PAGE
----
Environment Agency Flood Risk Assessment Rejection

Environment Agency has released data for the 2012 to 2013 period which shows that the majority of planning applications objected to on “flood risk grounds” were rejected  because they considered the FRA (Flood Risk Assessment) provided to be unsatisfactory.

What does this mean, why and what if anything can be learned from it?

a) Not written by a professional civil engineering consultant. Some FRAs submitted are basic documents produced by Architects, Surveyors or others who lack the professional expertise and skill necessary to produce such reports. As the reports do not comply with the standards expected they can be rejected, even if the specific circumstances could be acceptable. Some companies on the web say they offer free or nominal £20 professional flood risk assessments and this can confuse the public. Obviously these can’t comply as they are not specifically written by a professional engineer about a site.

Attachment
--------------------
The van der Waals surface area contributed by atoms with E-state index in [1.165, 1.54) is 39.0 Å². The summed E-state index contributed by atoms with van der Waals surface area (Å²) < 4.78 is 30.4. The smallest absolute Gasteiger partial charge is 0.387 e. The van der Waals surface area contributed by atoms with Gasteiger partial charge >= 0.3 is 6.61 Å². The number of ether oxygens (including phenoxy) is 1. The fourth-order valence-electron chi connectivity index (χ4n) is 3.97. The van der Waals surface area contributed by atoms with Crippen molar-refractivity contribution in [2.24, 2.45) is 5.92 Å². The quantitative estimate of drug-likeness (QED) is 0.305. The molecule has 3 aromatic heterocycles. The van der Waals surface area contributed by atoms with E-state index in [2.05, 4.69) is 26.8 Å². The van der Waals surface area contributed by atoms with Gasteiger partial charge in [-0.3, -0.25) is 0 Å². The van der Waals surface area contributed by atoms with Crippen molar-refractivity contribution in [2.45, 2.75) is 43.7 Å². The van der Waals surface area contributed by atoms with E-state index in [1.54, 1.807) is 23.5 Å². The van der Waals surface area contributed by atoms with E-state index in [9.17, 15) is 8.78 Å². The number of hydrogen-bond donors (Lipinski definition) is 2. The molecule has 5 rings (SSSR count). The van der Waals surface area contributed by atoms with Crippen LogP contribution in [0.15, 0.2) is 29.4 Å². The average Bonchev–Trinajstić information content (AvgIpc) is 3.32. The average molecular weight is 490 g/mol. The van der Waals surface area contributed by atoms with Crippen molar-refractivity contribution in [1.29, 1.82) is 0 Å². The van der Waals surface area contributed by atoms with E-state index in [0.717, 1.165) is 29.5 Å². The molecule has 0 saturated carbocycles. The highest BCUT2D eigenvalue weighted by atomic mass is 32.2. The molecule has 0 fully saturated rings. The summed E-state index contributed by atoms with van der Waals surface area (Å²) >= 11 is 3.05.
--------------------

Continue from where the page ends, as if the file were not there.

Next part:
b) The Environment Agency reasons for rejection are not appropriate or correct. There are many cases where Environment Agency officers have rejected proposals based on elements which are specifically outside their remit or are completely out of context. A classic example is that a certain site needs dry access rather than safe access or when the EA refer to highway, or sewerage issues, for which they are not the appropriate Authority to advise on such matters.

c) The Local Authority has failed to produce adequate mapping showing 3a and 3b complaint with NPPF and current Government Advice. The EA fails to accept that it provides evidence on hydraulic grounds and that the responsibility for confirming zones 3a and 3b ONLY lies with the Local Authority. Where the Local Authority has failed to produce such evidence then the grounds for rejection are questionable.

d) Finally, it is possible that the Independent Civil Engineering Consultant’s conclusions are not accepted and rejection is substantiated.